“I’m having some wine. Join me,” Murray Allan (né Scott) Fotheringham instructed as I met him in the cheerful living room of his turn-of-the-century Toronto home that he shared with his wife Anne. I did as I was told: clearly, turning down this offer was not in the cards. He explained that Anne would love to have been part of this conversation but duties at an art gallery had taken precedence. “Too bad,” he offered, “she’d make sure I wasn’t spouting bullshit!”
And that’s just how a wonderful afternoon began, one spent in the engaging company of Dr. Foth while I interviewed him for my book “Why Being Happy Matters” (whybeinghappymatters.com).
We’d been introduced by mutual friends who’d warned me Allan was not always the most easy chap to talk with: “You’d better be prepared.” I’ll confess I was somewhat intimidated. After all, Fotheringham had written, “I prefer the company of females to the male species. I find most men dull.” While I wasn’t there to become Allan’s buddy or lighten up his day, I nonetheless wanted our conversation to be less than tedious. So I launched my opening gambit hoping to at least demonstrate I’d done my homework, a fact a career journalist should surely appreciate.
“Allan, you play tennis three times a week, you write and blog for various publications, you are a public speaker, you travel frequently to visit family and enrich your love of discovering the world – 91 countries so far. I’m wondering about those journeys that you obviously delight in. In your travels, have you learned any cultural lessons about happiness, perhaps what creates happiness in some people across the world but not in others?”
“I’ve learned something from every one of those countries I’ve visited,” he replied without hesitation. “But it’s Italy that stands out: great food, great drink and they know how to laugh. Who wouldn’t be happy in a place like that?”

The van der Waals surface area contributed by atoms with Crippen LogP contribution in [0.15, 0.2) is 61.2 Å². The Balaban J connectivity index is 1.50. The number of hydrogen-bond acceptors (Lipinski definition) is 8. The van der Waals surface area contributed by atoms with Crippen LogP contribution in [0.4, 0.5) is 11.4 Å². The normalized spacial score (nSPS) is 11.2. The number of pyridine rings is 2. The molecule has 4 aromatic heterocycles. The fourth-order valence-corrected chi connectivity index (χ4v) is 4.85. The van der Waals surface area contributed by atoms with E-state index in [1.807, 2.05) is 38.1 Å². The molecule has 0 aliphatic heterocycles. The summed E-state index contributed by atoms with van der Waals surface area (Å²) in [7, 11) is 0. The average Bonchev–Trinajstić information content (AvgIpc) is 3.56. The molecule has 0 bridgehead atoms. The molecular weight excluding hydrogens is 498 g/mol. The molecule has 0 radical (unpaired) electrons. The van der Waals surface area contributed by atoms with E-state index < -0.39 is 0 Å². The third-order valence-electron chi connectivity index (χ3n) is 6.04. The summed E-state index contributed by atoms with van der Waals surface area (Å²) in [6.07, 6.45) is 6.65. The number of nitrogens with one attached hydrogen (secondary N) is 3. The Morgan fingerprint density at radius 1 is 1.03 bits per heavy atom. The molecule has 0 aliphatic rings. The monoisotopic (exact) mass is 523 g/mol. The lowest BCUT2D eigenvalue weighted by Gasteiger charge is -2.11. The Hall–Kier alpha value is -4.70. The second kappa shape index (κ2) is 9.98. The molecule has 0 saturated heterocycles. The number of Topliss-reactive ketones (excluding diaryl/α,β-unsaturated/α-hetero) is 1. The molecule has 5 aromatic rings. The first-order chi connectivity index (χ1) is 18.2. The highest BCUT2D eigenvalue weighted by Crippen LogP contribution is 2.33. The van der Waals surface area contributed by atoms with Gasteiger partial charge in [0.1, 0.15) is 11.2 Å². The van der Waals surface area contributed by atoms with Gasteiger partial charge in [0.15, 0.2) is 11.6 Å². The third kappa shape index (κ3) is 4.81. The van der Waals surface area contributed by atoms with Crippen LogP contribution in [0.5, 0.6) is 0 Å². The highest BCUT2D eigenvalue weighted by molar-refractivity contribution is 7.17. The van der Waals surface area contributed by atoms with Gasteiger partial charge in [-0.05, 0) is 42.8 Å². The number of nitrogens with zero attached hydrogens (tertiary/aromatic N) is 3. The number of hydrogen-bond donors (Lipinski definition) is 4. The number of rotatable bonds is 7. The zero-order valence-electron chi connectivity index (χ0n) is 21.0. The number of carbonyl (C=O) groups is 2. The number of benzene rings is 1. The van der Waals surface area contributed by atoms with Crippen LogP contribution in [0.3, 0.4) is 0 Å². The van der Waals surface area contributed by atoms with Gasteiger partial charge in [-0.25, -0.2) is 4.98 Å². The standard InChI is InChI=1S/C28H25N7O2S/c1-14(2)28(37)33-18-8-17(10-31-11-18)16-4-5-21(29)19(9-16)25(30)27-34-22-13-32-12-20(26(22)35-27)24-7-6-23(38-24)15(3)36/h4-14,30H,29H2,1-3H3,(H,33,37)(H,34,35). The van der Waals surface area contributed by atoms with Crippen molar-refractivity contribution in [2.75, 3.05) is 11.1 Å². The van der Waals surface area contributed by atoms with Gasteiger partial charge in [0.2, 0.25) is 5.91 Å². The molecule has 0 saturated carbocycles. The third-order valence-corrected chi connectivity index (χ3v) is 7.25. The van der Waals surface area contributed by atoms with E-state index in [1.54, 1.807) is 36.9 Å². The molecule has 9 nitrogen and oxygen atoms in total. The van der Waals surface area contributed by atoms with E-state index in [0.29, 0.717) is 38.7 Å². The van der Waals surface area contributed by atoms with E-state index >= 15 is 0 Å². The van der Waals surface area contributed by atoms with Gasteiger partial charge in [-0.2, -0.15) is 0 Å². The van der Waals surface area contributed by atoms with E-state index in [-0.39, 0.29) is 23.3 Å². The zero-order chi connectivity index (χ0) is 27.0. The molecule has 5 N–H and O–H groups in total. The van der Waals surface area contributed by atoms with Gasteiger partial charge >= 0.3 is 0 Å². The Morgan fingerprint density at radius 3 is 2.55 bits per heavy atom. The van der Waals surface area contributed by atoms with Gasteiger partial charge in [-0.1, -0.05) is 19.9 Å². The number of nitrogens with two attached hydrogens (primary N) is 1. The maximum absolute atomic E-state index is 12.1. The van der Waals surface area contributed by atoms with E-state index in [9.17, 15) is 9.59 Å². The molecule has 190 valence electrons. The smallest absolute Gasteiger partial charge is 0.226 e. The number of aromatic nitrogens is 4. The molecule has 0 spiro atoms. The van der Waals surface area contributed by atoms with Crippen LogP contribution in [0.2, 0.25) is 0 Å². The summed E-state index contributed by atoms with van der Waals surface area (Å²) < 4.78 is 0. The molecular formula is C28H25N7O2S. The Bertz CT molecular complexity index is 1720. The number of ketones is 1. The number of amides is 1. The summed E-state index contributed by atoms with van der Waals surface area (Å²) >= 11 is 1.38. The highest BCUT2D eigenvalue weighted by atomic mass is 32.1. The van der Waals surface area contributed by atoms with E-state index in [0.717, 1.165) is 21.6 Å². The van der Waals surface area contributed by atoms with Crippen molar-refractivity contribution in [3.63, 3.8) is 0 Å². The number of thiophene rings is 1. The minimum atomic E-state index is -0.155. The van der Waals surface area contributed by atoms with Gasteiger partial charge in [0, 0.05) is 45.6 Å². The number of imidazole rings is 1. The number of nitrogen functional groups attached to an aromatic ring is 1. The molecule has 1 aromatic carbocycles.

“How about you, Allan,” I asked. “How would you describe the Fotheringham brand of happiness? Is it like the Italians?”
“You know, until you contacted me about this, I never gave it any thought,” he told me. “In fact, many people I’ve met over the years are surprised to find out I’m not a goddamned grouch! They think because I belittle politicians and call a spade a spade that I’m some kind of curmudgeon. But you know what: I’m the happiest pig alive!”
Allan Fotheringham passed away yesterday, just 12 days shy of his 88th birthday. He’d been dealing with the tragedy of dementia, so it was time. Still, I’ll miss him… as will millions of others, even his “enemies” who nonetheless respected him for his cutting sense of humour, often aimed at prime ministers and other public officials as he held them to account. It was an acerbic wit, to be sure, but always dispensed with tongue firmly planted in cheek.
“He was such a craftsman,” said former Vancouver Sun reporter Tom Barrett. “He could describe things so beautifully. He could make politics really interesting and he had sources like nobody. He knew everything that was going on.”
I do recall that when I asked Allan to tell me about life on the prairies, where he was born in the Saskatchewan town of Hearne, he replied, “My mother was a widow at age 26. She was left with four children in the middle of the Depression living in a town with 26 people, a blacksmith, a church and two grain elevators. Hearne, Saskatchewan it was. People who lived there were called Hernias. The town was so small, we couldn’t afford a village idiot, so everyone had to take turns!”
For those who described Allan as being “heavy on the ego”, I discovered he was more than capable of offering complements. “You know, I never thought about this happiness thing before,” he told me. “Peter, I think it’s brilliant that you’re writing this book because people are so down and they do need to think about happiness.” Allan went on to add, “You’ve made me look at my own happiness, and that’s why I say I’m the happiest bugger in the world. It just keeps getting better. Life’s worked out for me pretty well.”
When I asked, “You’re a writer, so what would you choose as the one word to describe happiness?”, Allan replied “I find your questions very interesting”. (His answer: “serenity”).
One last thought. You’re likely aware that Dr. Foth graced the closing page of Maclean’s magazine for an impressive run of 27 years. What’s really neat is when my son Charlie, then 20 years old and enjoying the subscription to Maclean’s I’d given him, told me how he always went to the last page of the mag first to see what Allan had to say. I mentioned this to Allan, suggesting that to have readers in their teens through to their senior years is a pretty nice accomplishment. Indeed, he was pretty proud of that.
And you know, for anyone, an almost 88 year run ain’t bad!
Here’s to the next chapter, Dr. Foth!